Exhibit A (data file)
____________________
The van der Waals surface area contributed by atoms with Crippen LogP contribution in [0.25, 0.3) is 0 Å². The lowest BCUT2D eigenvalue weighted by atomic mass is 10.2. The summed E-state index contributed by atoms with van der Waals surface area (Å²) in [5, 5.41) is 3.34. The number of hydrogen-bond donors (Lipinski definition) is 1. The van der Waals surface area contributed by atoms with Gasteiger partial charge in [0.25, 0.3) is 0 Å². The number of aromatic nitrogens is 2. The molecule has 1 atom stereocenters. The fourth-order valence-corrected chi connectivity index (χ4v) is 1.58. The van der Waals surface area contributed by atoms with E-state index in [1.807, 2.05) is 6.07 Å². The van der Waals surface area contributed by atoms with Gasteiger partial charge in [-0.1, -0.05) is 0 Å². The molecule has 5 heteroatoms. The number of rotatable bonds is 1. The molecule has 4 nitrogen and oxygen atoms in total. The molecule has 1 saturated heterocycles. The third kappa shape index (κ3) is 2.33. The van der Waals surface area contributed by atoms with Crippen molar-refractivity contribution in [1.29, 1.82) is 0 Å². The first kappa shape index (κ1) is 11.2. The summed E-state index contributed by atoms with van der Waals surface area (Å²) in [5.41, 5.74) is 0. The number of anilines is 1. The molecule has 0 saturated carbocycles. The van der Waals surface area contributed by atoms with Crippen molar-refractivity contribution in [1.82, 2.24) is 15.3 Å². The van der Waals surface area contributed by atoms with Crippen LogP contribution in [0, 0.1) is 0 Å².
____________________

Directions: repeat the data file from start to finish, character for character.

The van der Waals surface area contributed by atoms with Crippen LogP contribution in [0.25, 0.3) is 0 Å². The lowest BCUT2D eigenvalue weighted by atomic mass is 10.2. The summed E-state index contributed by atoms with van der Waals surface area (Å²) in [5, 5.41) is 3.34. The number of hydrogen-bond donors (Lipinski definition) is 1. The van der Waals surface area contributed by atoms with Gasteiger partial charge in [0.25, 0.3) is 0 Å². The number of aromatic nitrogens is 2. The molecule has 1 atom stereocenters. The fourth-order valence-corrected chi connectivity index (χ4v) is 1.58. The van der Waals surface area contributed by atoms with E-state index in [1.807, 2.05) is 6.07 Å². The van der Waals surface area contributed by atoms with Gasteiger partial charge in [-0.1, -0.05) is 0 Å². The molecule has 5 heteroatoms. The number of rotatable bonds is 1. The molecule has 4 nitrogen and oxygen atoms in total. The molecule has 1 saturated heterocycles. The third kappa shape index (κ3) is 2.33. The van der Waals surface area contributed by atoms with Crippen molar-refractivity contribution in [1.29, 1.82) is 0 Å². The first kappa shape index (κ1) is 11.2. The summed E-state index contributed by atoms with van der Waals surface area (Å²) in [5.41, 5.74) is 0. The number of anilines is 1. The molecule has 0 saturated carbocycles. The van der Waals surface area contributed by atoms with Crippen molar-refractivity contribution in [1.82, 2.24) is 15.3 Å². The van der Waals surface area contributed by atoms with Crippen LogP contribution in [0, 0.1) is 0 Å².